The X-Files: Fight the Future (1998) -

The Conspirators

Fox Mulder: David Duchovny
Dana Scully: Gillian Anderson
Kurtzweil: Martin Landau
Strughold: Armin Mueller-Stahl
Cassidy: Blythe Danner
Director Skinner: Mitch Pileggi
Cancer Man: William B. Davis
Well-Manicured Man: John Neville

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The Mastermind

Directed By: Rob Bowman
Written By: Chris Carter

Running Time: 122 Minutes.
Rated PG-13 (for some intense violence and gore).

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“Scully?” - Special Agent Fox Mulder

“Mulder!” - Special Agent Dana Scully

Okay, the point is there is an incredible amount of banter like this. Not that I am complaining. There is an "old shoe" comfort to these exchanges, which are akin to the sound of baseball on a spring night. Rating: 3 UFOs
x-files x-files

Matt DeReno Staff Writer

(April 20, 2007) - Essentially there are aliens among us and somehow they cut a deal with the power elite of the world, a group of shadowy figures that like to meet in wooded parlors in London. The movie is really not clear on what kind of deal we got or even if it was a good deal by our Earthly standards. It seems that this group agreed to let us be colonized by aliens one day in exchange for what – I am not sure. Perhaps in exchange for honey, because there are these huge, rather public installations, where this group is planning on developing lots and lots of bees. But, in a nutshell, we were all sold down the river by the power elite. This would include higher-ups in the FBI and by extension, some kind of world government of those in the know. Beyond that I am not sure.

The X-Files: Fight The Future is really a buddy sci-fi flick intended as one big episode of the X-Files television series. I believe it spans the gap between Season 5 and 6. It can be watched self-contained, that is without knowing anything about the characters and plots from the series, but really is not intended to be taken that way.

The movie opens 35,000 years ago in North Texas. But now, or then, North Texas is covered with snow and we meet our first character – a cavemen, two cavemen actually. They run into some kind of worm like alien that slithers into the one caveman and bugs out his eyes and gives him weird veins. Naturally, the other caveman's instincts are to club him over the head. Hell, if this happened to someone I knew, I would probably do just the same thing. Only he has some kind of crude knife and manages to kill the sucker – his buddy and the thing hijacking his body.

Not really sure why advanced evolved species need to hijack us and take us over. I never could see the sense in that. If they can get here, do they really need to jump in our bags of blood like that? But, I digress. Cut to 35,000 years to the present and we find ourselves near the same cave. A boy falls down the hole, lands in the cave, and the worm with more patience than anything that could surely have originated on Earth, crawls into him and hijacks his body.

The authorities are called in and they quickly see this is something out of the ordinarily. The Men in Black or the NSF or whatever, whisk the boy and others affected back to a special FBI building for a good old-fashioned autopsy. That is it – for now.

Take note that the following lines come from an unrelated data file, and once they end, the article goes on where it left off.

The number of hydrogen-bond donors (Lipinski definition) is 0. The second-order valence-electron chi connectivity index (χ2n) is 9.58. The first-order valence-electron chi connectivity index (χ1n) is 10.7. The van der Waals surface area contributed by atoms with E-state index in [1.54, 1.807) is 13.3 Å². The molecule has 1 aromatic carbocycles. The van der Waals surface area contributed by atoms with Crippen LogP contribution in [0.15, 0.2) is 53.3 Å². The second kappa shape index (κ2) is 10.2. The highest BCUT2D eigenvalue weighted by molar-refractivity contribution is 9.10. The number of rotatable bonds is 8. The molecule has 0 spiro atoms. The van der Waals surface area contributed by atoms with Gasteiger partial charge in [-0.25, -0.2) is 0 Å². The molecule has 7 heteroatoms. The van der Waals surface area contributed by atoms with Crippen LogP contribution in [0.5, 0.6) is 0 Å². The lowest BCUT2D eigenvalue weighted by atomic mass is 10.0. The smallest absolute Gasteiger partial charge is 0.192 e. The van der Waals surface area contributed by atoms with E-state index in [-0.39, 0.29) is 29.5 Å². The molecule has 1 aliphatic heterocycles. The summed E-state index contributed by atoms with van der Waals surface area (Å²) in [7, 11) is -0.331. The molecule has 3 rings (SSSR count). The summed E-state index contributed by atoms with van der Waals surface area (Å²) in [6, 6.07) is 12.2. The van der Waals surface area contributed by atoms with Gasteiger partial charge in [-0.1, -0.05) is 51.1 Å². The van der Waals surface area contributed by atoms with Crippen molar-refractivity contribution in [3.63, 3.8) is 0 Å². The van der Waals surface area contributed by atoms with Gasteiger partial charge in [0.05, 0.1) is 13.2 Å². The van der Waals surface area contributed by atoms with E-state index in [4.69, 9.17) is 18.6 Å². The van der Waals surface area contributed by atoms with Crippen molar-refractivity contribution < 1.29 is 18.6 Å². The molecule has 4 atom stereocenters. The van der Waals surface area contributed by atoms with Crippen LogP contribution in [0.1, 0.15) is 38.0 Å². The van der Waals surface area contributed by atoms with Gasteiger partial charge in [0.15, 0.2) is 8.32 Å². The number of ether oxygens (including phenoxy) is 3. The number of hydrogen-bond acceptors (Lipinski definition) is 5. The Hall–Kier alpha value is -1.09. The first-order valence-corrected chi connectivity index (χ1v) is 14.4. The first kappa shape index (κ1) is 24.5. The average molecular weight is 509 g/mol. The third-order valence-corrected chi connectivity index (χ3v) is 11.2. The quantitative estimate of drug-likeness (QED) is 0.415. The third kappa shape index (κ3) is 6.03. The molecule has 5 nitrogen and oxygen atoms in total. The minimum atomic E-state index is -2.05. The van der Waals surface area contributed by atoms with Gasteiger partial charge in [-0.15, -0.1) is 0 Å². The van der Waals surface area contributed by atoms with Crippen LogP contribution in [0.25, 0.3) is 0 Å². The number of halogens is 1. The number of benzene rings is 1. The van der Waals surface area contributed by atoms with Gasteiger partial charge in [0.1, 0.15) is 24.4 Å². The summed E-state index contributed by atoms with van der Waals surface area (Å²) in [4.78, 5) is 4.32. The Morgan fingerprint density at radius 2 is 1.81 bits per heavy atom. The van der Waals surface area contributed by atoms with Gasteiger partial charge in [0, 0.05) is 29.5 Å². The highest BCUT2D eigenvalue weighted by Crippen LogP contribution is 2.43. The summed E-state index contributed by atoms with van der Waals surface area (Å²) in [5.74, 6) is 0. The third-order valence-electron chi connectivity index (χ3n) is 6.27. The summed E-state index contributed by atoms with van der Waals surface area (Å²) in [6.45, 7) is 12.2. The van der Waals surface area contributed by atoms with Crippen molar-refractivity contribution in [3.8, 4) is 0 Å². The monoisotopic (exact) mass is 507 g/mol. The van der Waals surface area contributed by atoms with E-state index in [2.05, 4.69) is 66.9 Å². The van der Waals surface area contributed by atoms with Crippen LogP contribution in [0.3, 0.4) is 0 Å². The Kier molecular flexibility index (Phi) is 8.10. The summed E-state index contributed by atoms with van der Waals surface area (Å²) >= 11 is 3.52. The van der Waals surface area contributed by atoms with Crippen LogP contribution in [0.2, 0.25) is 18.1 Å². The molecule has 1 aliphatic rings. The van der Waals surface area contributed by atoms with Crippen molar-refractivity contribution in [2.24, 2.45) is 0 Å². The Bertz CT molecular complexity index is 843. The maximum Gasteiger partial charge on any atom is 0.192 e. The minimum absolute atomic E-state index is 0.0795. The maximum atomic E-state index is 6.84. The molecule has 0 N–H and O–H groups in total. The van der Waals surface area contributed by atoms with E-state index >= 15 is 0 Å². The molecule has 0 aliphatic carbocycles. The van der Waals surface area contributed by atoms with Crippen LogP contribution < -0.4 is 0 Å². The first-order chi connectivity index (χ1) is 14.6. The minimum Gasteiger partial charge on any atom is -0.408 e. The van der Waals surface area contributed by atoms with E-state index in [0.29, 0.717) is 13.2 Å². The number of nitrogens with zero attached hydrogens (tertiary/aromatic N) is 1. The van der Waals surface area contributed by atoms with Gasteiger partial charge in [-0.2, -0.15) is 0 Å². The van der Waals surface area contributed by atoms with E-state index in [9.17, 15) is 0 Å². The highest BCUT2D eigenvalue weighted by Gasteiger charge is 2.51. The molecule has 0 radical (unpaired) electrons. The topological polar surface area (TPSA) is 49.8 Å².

Agents Fox Mulder (Duchovney) and Dana Scully (Anderson) have been assigned anti-terrorism duty in Houston. There is a bomb threat at the FBI building, but Mulder decides to also inspect the adjacent federal building across the street, which coincidentally is the building where the boy's body was examined. They discover the building houses a bomb in a vending machine. Mulder and Scully evacuate everyone but some kind of commander guy orders them to beat it as he attempts to defuse the bomb. He must have stuck his dollar in the money feeder the wrong way though, because the whole building is blown to smithereens. It looks a lot like the Oklahoma federal building after it was destroyed.

Mulder and Scully are sent for FBI hearings for wondering into the wrong building. You would think it inconceivable that they would be held accountable for investigating the building, what with the saving the lives of most people in the building, but they are called to task for disobeying orders. Plus, the FBI needs a scapegoat about the disaster.

About now, Mulder meets Kurtzweil (Landau) one of those barroom booth guys who has “information” about what really happened. Namely, that the FBI blew up the building themselves. Why? Because the people were already dead in the building – at least upstairs and the FBI needed a reason to cover up their deaths. Why were they already dead – the alien boy thing?

So, now ensures a bold adventure across corn fields to ice patches in the Antarctic. Meanwhile, the world powers meet in London and keep tabs on them. Questions are answered but more are raised in the end. In some sense, they get close, but get nowhere at the same time. So, there really is no major payoff at the end. But I will leave it at that.

The movie is well acted and Fox and Anderson rightly act like they are simply in another X-Files episode. Like the television series, their own screen chemistry is as strong as ever and helps propel the movie along. There is the right amount of “Cancer Man,” Skinner (their boss), and appearances by the Lone Gunmen Society to make it a well satisfying if you're a fan of the series. Secret societies are always nice too. But, in the end, we are no more closer to the truth, then when we started. So, when the movie is over, you will have enjoyed it, but make no mistake: the truth is still out there!



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